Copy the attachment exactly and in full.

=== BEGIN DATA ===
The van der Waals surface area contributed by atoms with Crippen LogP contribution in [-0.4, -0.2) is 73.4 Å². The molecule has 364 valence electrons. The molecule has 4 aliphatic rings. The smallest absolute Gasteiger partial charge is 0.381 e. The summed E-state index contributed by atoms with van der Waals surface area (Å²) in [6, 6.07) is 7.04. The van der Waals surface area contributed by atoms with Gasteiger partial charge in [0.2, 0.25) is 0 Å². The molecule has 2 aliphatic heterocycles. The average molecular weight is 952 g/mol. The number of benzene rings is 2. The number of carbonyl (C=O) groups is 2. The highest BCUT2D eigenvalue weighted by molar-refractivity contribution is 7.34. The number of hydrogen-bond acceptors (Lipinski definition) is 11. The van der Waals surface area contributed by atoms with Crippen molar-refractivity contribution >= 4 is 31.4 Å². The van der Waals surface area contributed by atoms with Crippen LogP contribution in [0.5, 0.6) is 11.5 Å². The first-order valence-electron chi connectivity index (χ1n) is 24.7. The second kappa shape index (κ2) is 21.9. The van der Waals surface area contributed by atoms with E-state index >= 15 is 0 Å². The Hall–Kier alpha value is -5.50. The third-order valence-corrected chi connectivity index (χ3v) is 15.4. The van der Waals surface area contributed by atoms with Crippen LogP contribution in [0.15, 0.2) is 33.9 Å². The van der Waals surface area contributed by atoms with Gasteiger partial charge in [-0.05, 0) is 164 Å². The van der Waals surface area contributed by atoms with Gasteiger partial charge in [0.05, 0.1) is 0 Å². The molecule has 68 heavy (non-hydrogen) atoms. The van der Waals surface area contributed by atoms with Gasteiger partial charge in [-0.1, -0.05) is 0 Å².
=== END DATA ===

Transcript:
The van der Waals surface area contributed by atoms with Crippen LogP contribution in [-0.4, -0.2) is 73.4 Å². The molecule has 364 valence electrons. The molecule has 4 aliphatic rings. The smallest absolute Gasteiger partial charge is 0.381 e. The summed E-state index contributed by atoms with van der Waals surface area (Å²) in [6, 6.07) is 7.04. The van der Waals surface area contributed by atoms with Gasteiger partial charge in [0.2, 0.25) is 0 Å². The molecule has 2 aliphatic heterocycles. The average molecular weight is 952 g/mol. The number of benzene rings is 2. The number of carbonyl (C=O) groups is 2. The highest BCUT2D eigenvalue weighted by molar-refractivity contribution is 7.34. The number of hydrogen-bond acceptors (Lipinski definition) is 11. The van der Waals surface area contributed by atoms with Crippen molar-refractivity contribution >= 4 is 31.4 Å². The van der Waals surface area contributed by atoms with Crippen LogP contribution in [0.5, 0.6) is 11.5 Å². The first-order valence-electron chi connectivity index (χ1n) is 24.7. The second kappa shape index (κ2) is 21.9. The van der Waals surface area contributed by atoms with E-state index >= 15 is 0 Å². The Hall–Kier alpha value is -5.50. The third-order valence-corrected chi connectivity index (χ3v) is 15.4. The van der Waals surface area contributed by atoms with Crippen LogP contribution in [0.15, 0.2) is 33.9 Å². The van der Waals surface area contributed by atoms with Gasteiger partial charge in [-0.05, 0) is 164 Å². The van der Waals surface area contributed by atoms with Gasteiger partial charge in [0.05, 0.1) is 0 Å². The molecule has 68 heavy (non-hydrogen) atoms. The van der Waals surface area contributed by atoms with Gasteiger partial charge in [-0.1, -0.05) is 0 Å².